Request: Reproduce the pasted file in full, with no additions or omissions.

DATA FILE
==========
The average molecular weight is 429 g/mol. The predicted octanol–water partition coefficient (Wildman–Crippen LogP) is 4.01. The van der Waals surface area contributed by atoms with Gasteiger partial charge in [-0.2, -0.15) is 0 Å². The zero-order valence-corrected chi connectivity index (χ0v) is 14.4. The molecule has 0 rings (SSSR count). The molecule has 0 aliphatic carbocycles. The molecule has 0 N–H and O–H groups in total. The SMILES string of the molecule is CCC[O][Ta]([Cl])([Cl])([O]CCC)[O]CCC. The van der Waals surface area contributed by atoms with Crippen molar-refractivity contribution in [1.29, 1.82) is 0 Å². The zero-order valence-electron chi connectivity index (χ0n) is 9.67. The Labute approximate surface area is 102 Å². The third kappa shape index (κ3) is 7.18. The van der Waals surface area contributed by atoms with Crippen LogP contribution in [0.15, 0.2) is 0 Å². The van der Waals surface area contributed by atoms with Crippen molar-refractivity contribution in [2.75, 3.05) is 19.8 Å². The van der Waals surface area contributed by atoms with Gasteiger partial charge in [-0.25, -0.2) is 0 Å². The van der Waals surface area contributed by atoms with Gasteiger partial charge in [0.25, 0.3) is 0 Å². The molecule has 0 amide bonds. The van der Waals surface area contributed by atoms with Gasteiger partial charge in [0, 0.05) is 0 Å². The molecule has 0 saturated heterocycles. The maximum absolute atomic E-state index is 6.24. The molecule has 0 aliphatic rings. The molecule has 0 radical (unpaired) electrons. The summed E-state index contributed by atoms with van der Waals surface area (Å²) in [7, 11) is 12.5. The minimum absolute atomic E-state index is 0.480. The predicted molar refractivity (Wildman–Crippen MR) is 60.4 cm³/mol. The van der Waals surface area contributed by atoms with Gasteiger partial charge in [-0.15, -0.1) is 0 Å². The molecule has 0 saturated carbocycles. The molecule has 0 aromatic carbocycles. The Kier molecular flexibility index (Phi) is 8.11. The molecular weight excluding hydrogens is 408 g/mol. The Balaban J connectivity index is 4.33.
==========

The average molecular weight is 429 g/mol. The predicted octanol–water partition coefficient (Wildman–Crippen LogP) is 4.01. The van der Waals surface area contributed by atoms with Gasteiger partial charge in [-0.2, -0.15) is 0 Å². The zero-order valence-corrected chi connectivity index (χ0v) is 14.4. The molecule has 0 rings (SSSR count). The molecule has 0 aliphatic carbocycles. The molecule has 0 N–H and O–H groups in total. The SMILES string of the molecule is CCC[O][Ta]([Cl])([Cl])([O]CCC)[O]CCC. The van der Waals surface area contributed by atoms with Crippen molar-refractivity contribution in [1.29, 1.82) is 0 Å². The zero-order valence-electron chi connectivity index (χ0n) is 9.67. The Labute approximate surface area is 102 Å². The third kappa shape index (κ3) is 7.18. The van der Waals surface area contributed by atoms with Crippen LogP contribution in [0.15, 0.2) is 0 Å². The van der Waals surface area contributed by atoms with Crippen molar-refractivity contribution in [2.75, 3.05) is 19.8 Å². The van der Waals surface area contributed by atoms with Gasteiger partial charge in [-0.25, -0.2) is 0 Å². The van der Waals surface area contributed by atoms with Gasteiger partial charge in [0.25, 0.3) is 0 Å². The molecule has 0 amide bonds. The van der Waals surface area contributed by atoms with Gasteiger partial charge in [0, 0.05) is 0 Å². The molecule has 0 saturated heterocycles. The maximum absolute atomic E-state index is 6.24. The molecule has 0 aliphatic rings. The molecule has 0 radical (unpaired) electrons. The summed E-state index contributed by atoms with van der Waals surface area (Å²) in [7, 11) is 12.5. The minimum absolute atomic E-state index is 0.480. The predicted molar refractivity (Wildman–Crippen MR) is 60.4 cm³/mol. The van der Waals surface area contributed by atoms with Gasteiger partial charge in [-0.15, -0.1) is 0 Å². The molecule has 0 saturated carbocycles. The molecule has 0 aromatic carbocycles. The Kier molecular flexibility index (Phi) is 8.11. The molecular weight excluding hydrogens is 408 g/mol. The Balaban J connectivity index is 4.33.